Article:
- High grade, one-inch thick plywood
- tape measure
- tack cloth
- wood stain
A professionally made taxidermy plaque often costs as much as $50 or more, regardless of whether you intend to mount only antlers, a European mount or a whole deer cape. To offset these costs and save money for other taxidermy services, you can build your own wall plaque for less than $50 using basic carpentry tools. This woodworking project should require less than one day to complete, depending on design specifications and finishes you apply to the plaque.
Measure the European deer skull or the back of the deer cape mount to determine a necessary size for the plaque. Measure both the length and width of the piece and add a minimum of three inches to each measurement, as you will need at least that to provide a border for the deer mount.
Use the measurements from the previous step to draw a plaque outline onto the sheet of plywood. Use a high-grade plywood at least one-inch thick to produce a quality mounting plaque for your deer heads. Draw the outline for the plaque using a pencil. You might add decorative edges to the layout, but try to make each side of the plaque symmetrical, if desired.
Cut the plaque board out from the plywood sheet using a jigsaw. A jigsaw, unlike other saws, allows you to more easily cut curves and maneuver large, flat boards like plywood.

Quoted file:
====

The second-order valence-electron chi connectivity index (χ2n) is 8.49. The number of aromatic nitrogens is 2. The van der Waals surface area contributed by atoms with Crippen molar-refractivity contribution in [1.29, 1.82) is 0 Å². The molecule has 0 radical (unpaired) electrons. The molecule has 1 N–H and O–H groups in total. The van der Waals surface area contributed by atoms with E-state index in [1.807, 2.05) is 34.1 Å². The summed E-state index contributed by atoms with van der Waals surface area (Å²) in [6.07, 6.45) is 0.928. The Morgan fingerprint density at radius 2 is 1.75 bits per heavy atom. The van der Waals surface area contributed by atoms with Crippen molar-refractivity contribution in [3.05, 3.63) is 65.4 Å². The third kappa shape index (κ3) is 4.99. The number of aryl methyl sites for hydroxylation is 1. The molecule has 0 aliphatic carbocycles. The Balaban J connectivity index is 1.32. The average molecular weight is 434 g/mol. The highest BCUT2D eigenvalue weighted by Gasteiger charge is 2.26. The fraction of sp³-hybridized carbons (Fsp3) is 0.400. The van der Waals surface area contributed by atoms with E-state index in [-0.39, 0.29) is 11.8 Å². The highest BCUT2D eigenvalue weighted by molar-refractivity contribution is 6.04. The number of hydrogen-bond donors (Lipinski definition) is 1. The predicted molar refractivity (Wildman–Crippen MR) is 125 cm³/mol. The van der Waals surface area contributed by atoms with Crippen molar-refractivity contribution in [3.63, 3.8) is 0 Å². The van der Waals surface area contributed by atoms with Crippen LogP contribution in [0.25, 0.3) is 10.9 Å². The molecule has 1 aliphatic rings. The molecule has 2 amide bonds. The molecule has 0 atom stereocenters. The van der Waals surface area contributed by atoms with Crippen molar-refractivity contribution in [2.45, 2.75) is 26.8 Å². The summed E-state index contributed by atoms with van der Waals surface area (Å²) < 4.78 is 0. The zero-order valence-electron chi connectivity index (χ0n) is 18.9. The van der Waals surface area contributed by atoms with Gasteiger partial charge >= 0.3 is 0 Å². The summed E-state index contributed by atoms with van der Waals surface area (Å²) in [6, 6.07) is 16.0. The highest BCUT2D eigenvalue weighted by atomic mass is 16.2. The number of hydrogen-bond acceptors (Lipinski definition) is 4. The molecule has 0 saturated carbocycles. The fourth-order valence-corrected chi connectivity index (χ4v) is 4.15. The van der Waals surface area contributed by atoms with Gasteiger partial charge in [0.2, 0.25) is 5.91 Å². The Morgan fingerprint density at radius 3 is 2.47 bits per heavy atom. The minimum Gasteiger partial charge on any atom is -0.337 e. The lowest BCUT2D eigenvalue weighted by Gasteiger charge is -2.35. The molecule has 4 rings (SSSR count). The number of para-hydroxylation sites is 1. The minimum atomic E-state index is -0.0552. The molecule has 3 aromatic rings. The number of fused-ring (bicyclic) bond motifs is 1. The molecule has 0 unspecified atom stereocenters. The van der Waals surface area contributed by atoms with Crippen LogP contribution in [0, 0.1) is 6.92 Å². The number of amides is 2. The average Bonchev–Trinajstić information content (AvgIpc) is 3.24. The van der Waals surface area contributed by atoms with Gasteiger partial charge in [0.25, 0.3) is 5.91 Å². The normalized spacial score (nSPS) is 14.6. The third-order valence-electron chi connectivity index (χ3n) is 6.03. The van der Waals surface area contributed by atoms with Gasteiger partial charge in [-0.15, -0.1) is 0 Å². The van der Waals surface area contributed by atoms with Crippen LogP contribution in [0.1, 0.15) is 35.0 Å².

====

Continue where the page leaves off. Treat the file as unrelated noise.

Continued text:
Sand the edges and chosen front side of the plaque to remove rough and sharp spots. Wipe the plaque down with a tack cloth to remove the dust created from sanding before you start applying finishes to the plaque.
Coat the front and sides of the plaque with your color choice of wood stain. If you choose to stain the wood, apply at least two coats, allowing drying time between each coat. Add more coats as necessary to achieve the desired colors.
Allow the final coat to dry before applying a coat of varnish to protect the wood from damage. Apply one or two coats as necessary, allowing drying time after each coat.
Turn the plaque over onto its front and use the router to create a hole in the back to use when mounting the plaque on your walls. Work carefully and slowly to avoid boring a hole completely through the plaque.
Before staining and varnishing, consider mitering the edges of the plaque with a router to create a decorative look.